number of extra nodes in every iteration.
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And the number of iterations is equal to the
number of distinct f values.
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However, consider the traveling salesperson
problem where we have a graph of n cities
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and the objective of the graph in salesperson
is to start from a city traverse all the cities
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exactly once and come back to the starting
city. Imagine that every distance between
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a pair of cities is a different real value.
In this case it is possible that each f value
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is unique. So IDA star will expand one new
node in every iteration and the number of
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nodes expanded would be the first iteration
1 second iteration 2 third iteration 3 and
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in the last iteration the number of nodes
expanded will be equal to n. So the total
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number of nodes expanded equal to O(n2) where
n is the number of nodes A star expands. So
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we see that IDA star can expand utmost a quadratic
number of nodes expanded corresponding to
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A star.
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However, in other situations like 8 puzzle
IDA star would expand only a constant factor
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more nodes than A star would expand. Also,
we see that because in IDA star basically
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we are using a depth first search we cannot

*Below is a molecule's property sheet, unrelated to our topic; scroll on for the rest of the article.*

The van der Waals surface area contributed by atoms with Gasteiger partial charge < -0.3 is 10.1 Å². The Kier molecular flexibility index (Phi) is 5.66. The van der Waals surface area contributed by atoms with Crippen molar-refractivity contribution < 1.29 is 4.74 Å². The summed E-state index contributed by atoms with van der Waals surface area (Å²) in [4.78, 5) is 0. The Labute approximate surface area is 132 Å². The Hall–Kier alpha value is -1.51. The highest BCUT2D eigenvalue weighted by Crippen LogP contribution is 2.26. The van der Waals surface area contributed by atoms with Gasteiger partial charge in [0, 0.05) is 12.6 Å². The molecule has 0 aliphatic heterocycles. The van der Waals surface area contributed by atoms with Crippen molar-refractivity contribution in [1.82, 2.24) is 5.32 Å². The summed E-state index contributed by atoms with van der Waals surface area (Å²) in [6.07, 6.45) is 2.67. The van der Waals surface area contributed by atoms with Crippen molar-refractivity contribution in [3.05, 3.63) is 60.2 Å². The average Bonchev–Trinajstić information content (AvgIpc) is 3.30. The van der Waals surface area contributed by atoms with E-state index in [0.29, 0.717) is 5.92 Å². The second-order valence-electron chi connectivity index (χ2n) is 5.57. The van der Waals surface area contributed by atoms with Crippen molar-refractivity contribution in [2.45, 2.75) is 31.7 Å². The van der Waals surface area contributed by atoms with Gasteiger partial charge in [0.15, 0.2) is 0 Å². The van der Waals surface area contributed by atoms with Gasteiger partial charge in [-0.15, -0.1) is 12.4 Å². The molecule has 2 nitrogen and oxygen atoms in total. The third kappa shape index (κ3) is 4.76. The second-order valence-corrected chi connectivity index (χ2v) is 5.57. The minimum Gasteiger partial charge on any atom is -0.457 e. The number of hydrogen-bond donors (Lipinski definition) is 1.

avoid repeated node expansion so IDA star
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does expand duplicate nodes in cyclic graphs.
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If a graph contains cycles IDA star will not
be able to detect the cycles and it will expand
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those nodes repeatedly. But the main advantage
of ID star is its linear memory. For example,
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15 puzzle is a problem similar to eight puzzle
except that the problem is on a 4 into 4 grid,
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there is one empty square. So if you run A
star on 15 puzzle it will take a huge amount
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of time to solve and a huge amount of memory.
And 24 puzzle possibly you cannot solve in
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A star using normal resources because of the
huge space requirement and time. However,
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you can use IDA star which does not need to
keep this OPEN queue which will be able to
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solve 8 puzzle and 15 puzzle. IDA star uses
very little memory, it only uses linear memory
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and it may expand up to n square nodes if
A star expands n nodes.
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The idea of memory limited heuristic search
algorithms is to use the available memory
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optimally so as to have a more efficient algorithm
which reduces node expansion. Several such